By Michele Simpson
Friday 12th May 2000
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The new Skyline air traffic management system has been trialed only in Argentina by US firm Lockheed Martin, which this week announced a new joint venture with Airways Corporation to replace the current air traffic-control system .
The replacement system from Lockheed Martin, which claims daily control of 60% of the world's air traffic, was done without a tender and has been the subject of a political debate over allegations of kickbacks and insider trading at Airways Corporation.
Representatives of the French company, Airsys ATM, which designed the air traffic-control system being used here, have come to New Zealand demanding answers. They have put their case to Act New Zealand MP Rodney Hide. Simon Leary, sales and marketing manager for Airsys ATM in the Asia Pacific region, said up until a few months ago the company had been in regular contact with Airways and had been here giving presentations on the understanding there would be a tender for the new contract in 2002.
Mr Leary said Skyline was not an established air traffic-control system. "With any air traffic-management system that has not been operationally validated - ie, it has not had a number of years in the operation environment - there are always questions about how stable that product is and that has an impact on air safety," he said.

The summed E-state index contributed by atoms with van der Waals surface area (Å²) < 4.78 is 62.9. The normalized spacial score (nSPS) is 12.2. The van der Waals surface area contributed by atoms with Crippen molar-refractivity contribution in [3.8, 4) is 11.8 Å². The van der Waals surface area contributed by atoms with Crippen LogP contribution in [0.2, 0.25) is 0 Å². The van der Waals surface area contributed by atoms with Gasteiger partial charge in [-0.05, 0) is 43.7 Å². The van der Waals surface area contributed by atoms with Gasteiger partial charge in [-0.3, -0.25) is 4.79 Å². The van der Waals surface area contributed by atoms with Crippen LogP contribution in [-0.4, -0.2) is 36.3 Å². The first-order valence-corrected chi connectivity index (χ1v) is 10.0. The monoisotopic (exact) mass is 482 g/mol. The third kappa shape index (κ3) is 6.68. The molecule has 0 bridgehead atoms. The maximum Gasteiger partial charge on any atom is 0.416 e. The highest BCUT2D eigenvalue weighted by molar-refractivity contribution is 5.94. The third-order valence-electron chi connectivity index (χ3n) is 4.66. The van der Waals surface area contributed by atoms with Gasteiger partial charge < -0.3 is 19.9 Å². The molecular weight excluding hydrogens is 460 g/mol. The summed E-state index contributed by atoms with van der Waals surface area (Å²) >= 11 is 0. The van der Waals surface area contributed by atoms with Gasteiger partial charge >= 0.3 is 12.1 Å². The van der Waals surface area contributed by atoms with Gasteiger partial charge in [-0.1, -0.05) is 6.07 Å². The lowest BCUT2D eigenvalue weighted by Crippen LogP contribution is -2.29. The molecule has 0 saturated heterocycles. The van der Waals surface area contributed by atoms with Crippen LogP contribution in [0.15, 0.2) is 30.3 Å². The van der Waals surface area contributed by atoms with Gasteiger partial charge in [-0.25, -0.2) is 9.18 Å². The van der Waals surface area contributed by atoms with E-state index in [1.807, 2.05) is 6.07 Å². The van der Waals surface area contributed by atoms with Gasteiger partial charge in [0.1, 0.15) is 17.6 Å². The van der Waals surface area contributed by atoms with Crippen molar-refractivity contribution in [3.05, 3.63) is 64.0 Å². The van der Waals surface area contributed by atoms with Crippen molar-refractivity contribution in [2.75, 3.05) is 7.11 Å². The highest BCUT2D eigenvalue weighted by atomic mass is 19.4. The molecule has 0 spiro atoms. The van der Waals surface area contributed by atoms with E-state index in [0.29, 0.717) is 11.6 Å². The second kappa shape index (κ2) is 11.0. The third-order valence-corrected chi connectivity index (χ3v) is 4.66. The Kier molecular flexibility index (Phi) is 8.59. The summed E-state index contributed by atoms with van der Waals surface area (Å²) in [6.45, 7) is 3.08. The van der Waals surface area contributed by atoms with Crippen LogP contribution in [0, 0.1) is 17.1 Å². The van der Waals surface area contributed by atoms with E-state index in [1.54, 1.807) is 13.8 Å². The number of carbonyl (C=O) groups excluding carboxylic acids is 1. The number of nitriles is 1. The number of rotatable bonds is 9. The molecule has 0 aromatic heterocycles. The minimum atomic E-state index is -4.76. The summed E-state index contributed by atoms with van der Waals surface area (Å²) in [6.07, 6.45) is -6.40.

Airways Corporation chief executive officer Craig Sinclair denied passenger safety was being jeopardised by the new Skyline system. He said it was being used in Argentina, was nearly up and running in Korea and was also planned for implementation in Scotland.
"It has passed factory tests. It is not the sort of thing where we get a box and plug it into the wall," Mr Sinclair said. "We have done a technical evaluation and a financial evaluation and the system has what we need for New Zealand air space over the next 10 years."
No tender was put out for the system because Airways Corporation had already formed a business partnership with Lockheed Martin, he said.
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